Take the 2-minute tour ×
Stack Overflow is a question and answer site for professional and enthusiast programmers. It's 100% free, no registration required.

Suppose that the Haskell or lambda calculus presents the following function types:

A -> B -> C

(A -> B) -> C

How are these two different?

share|improve this question
    
The first is equivalent to A -> (B -> C). Was that your question? –  n.m. Feb 25 '13 at 4:43
add comment

2 Answers

The first is a function from A to a (a function from B to C). The second is a function from (functions from A to B) to C. The first "takes two arguments" the second "takes one argument". The first is a normal function, the second is a "higher order function".

share|improve this answer
    
Both are higher order functions. –  us2012 Feb 25 '13 at 4:57
    
Technically true, they also both take a single argument, though. Perhaps I should scare quote "higher order function". –  J. Abrahamson Feb 25 '13 at 5:00
    
Yeah, fair enough :) . People take "higher order function" to mean different things in different contexts. –  us2012 Feb 25 '13 at 5:02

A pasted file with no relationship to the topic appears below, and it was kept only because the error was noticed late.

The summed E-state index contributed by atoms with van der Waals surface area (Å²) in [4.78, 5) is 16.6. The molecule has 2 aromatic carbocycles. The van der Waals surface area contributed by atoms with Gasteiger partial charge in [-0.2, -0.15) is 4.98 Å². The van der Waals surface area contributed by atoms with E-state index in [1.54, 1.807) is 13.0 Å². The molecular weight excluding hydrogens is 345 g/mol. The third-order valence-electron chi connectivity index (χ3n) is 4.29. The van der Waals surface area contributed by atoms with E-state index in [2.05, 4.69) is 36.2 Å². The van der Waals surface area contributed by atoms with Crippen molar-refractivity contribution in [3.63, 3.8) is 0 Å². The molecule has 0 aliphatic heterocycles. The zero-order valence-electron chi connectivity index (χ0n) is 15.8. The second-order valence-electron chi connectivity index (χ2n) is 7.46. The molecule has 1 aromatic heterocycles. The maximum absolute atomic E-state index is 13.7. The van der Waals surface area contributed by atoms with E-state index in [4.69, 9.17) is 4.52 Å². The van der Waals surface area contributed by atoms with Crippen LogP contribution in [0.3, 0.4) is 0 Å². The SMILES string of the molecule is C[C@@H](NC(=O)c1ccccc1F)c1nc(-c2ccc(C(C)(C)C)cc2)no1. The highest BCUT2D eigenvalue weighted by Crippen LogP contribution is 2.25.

I've tended to see "currying" and "HOF" as being thought of as very different components that play together nicely instead of a natural consequence of basing a language on lambda calculus. –  J. Abrahamson Feb 25 '13 at 5:03
add comment

Here are two example functions with your types that will help you figure out how these are different:

valatzero :: Num a => (a -> t) -> t
valatzero f = f 0

plus :: Num a => a -> a -> a
plus x y = x + y
share|improve this answer
add comment

Your Answer

 
discard

By posting your answer, you agree to the privacy policy and terms of service.

Not the answer you're looking for? Browse other questions tagged or ask your own question.